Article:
The Palace Entertainment is spectacular painting which could easily be mistaken as the work of Jean-Léon Gérôme, his contemporary, although by this time (the period 1894-1914) Rochegrosse was often far more painterly in his style. It shows a dancer with musical group entertaining some Algerian men, her dance involving a pair of short swords. Beautifully composed and painted, it is about atmosphere and the exotic, not story.
His The Slave and the Lion travels further east, to the ancient civilisations of the Middle East. A nearly naked woman slave is seen fanning a lion which is asleep on the carpet, in front of a huge divan occupied by her bearded master. Another woman, elaborately dressed, looks on from her seat on the edge of the divan.
The nineteenth century was a period in which there were many major archaeological discoveries in Egypt and the Middle East. These fired the imagination of several artists, including both Gérôme and Rochegrosse.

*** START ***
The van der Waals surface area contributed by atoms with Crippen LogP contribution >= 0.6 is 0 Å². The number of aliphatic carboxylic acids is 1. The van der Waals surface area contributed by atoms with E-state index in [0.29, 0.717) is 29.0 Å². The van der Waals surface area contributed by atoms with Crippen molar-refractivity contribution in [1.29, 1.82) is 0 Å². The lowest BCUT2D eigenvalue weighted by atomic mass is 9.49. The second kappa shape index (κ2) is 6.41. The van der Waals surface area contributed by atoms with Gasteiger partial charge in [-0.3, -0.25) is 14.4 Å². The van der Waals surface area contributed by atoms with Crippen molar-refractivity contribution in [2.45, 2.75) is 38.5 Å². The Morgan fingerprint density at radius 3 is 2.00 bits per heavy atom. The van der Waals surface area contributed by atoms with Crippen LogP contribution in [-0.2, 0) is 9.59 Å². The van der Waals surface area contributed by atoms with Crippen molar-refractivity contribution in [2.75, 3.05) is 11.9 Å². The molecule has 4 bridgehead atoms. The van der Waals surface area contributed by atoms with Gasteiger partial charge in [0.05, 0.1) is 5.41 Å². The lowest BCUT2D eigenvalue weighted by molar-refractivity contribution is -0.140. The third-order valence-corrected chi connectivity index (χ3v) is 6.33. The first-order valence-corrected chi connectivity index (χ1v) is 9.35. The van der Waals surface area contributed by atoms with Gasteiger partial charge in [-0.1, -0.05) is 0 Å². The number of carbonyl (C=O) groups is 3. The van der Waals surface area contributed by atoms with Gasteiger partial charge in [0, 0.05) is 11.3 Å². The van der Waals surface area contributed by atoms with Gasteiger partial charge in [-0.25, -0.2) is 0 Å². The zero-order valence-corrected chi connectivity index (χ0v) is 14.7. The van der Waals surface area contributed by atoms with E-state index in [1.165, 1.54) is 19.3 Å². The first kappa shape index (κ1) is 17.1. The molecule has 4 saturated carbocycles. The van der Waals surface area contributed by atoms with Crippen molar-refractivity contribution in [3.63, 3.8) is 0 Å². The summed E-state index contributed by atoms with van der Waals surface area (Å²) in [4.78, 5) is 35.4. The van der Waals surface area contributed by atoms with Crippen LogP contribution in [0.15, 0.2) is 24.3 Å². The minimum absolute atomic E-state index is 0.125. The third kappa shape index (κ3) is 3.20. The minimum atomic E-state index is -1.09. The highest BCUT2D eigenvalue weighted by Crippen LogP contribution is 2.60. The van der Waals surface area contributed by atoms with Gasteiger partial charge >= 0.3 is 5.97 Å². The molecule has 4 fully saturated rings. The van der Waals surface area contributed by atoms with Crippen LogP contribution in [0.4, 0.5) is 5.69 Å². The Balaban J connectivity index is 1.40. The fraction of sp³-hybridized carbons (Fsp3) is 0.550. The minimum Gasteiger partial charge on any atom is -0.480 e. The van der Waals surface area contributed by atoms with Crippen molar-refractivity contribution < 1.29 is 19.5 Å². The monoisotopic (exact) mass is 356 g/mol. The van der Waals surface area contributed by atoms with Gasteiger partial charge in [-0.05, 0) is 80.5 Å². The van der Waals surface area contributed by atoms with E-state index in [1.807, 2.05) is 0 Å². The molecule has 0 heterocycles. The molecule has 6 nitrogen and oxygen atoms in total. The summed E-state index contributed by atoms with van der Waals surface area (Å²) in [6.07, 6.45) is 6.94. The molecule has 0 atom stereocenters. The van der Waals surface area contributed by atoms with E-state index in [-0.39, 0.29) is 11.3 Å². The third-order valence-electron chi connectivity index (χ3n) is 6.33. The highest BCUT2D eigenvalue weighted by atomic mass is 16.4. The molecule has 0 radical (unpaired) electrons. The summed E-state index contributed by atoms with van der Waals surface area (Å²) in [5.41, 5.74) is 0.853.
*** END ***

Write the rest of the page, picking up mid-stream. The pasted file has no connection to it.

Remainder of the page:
It is his The Spoils of War which gives a glimpse of the other side of Rochegrosse’s paintings. One of the victors sits on top of a heap of objects robbed from the conquered, holding a cane or rod in both hands. He looks down at three women: one is almost completely enveloped in dull green and brown robes, and holds her hands to her face in grief. A second, dressed as a fine courtesan, is slumped sleeping, her hands bound in front of her. She rests against a nearly naked woman, bare to her waist, who is also asleep with her hands tied.
Around them are the remains of the sacking, with a blood-stain prominent on the wall at the far left.
In the next article I will show and discuss his narrative paintings of that other side, of gruesome death.